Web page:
This is a compelling production that nails the humour and so makes it work exceptionally well.
The plot sees the amateur dramatic club Cornley Polytechnic Society looking to recover from some previous mishaps by staging a production of a 1920s murder mystery. The central play is a fairly straight forward, where four actors walk into a room to find their host has been murdered, that one of them is the killer, and they have to figure out in case he strikes again.
In the play we watch, everything starts going wrong. From a stage that’s falling apart even before things get going, to little things like the man playing the deceased getting sat on or getting his hand trod on seen even at the beginning!
The play is a highly amusing farce. It brings with it both mishaps you could see coming, and ones that go in a completely unexpectedly demented direction, and that is what makes it all fit together.
The actors in it and their “the show must go on” attitude make the play too. It almost doesn’t matter they have to drink white spirit as someone lost the whiskey, or someone’s forgotten dialogue leading to a loop of the same scene, or the sound guy is playing Duran Duran instead of dramatic stings, or that the female lead has been knocked out and a stagehand is standing in while reading the script, the show must go on and it does!.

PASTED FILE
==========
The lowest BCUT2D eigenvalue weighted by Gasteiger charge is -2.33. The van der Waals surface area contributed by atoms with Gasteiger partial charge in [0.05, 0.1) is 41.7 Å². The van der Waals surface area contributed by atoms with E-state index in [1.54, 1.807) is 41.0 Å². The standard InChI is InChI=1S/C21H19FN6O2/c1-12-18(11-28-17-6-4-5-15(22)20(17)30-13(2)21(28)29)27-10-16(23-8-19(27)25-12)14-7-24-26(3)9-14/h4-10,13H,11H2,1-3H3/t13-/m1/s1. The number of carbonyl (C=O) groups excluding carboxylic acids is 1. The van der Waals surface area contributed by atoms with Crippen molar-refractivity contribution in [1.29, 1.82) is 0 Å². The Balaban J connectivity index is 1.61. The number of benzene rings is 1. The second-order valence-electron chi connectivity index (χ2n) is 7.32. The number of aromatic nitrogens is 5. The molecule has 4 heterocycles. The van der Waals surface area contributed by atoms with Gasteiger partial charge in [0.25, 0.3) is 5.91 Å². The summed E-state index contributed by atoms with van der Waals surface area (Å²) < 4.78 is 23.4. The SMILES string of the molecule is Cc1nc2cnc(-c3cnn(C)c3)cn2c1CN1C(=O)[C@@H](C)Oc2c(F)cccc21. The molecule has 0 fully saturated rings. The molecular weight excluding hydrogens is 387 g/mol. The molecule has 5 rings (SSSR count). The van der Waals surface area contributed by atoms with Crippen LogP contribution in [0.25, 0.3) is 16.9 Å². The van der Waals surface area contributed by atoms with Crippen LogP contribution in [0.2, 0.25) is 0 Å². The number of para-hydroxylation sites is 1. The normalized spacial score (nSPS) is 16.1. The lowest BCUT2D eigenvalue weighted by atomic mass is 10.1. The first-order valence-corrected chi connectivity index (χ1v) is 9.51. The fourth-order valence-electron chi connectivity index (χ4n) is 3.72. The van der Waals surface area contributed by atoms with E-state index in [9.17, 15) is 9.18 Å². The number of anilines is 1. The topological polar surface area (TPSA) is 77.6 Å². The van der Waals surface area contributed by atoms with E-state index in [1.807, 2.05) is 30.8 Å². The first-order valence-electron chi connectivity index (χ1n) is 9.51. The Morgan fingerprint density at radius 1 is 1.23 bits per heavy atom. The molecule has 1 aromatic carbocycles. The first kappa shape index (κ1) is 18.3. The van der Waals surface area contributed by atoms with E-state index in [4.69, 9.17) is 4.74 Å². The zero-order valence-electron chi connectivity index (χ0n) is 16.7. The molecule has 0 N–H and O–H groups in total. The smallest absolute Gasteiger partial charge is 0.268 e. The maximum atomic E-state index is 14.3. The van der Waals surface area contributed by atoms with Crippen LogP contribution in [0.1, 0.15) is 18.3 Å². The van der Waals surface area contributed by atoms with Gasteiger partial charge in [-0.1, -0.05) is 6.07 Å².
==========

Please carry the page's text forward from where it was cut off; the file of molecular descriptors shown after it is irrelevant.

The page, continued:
The show’s director loses a prop and has a Fawlty Towers type moment when despairing over his play going so badly. This is certain a memorable moment for me, and the cast gamely gives it all and puts in a great group performance to convey really bad actors. The stage set takes on a role as a character, picking excellently timed moments to fall apart.
As the play nears its end, it is full of jokes and the set enters its final disintergration . It is hard to keep up to be honest.
The Play That Goes Wrong is very amusing and I recommend it.
Tickets are on sale now and available from the Box Office, by calling 0844 871 7649 or visiting www.atgtickets.com/stoke
Running time: 2 hrs 5 mins including a 20 minute interval.
Recommended Age: 8+.
2015 Olivier Award Winner for Best New Comedy.
2015 Broadway World UK Winner for Best New Play.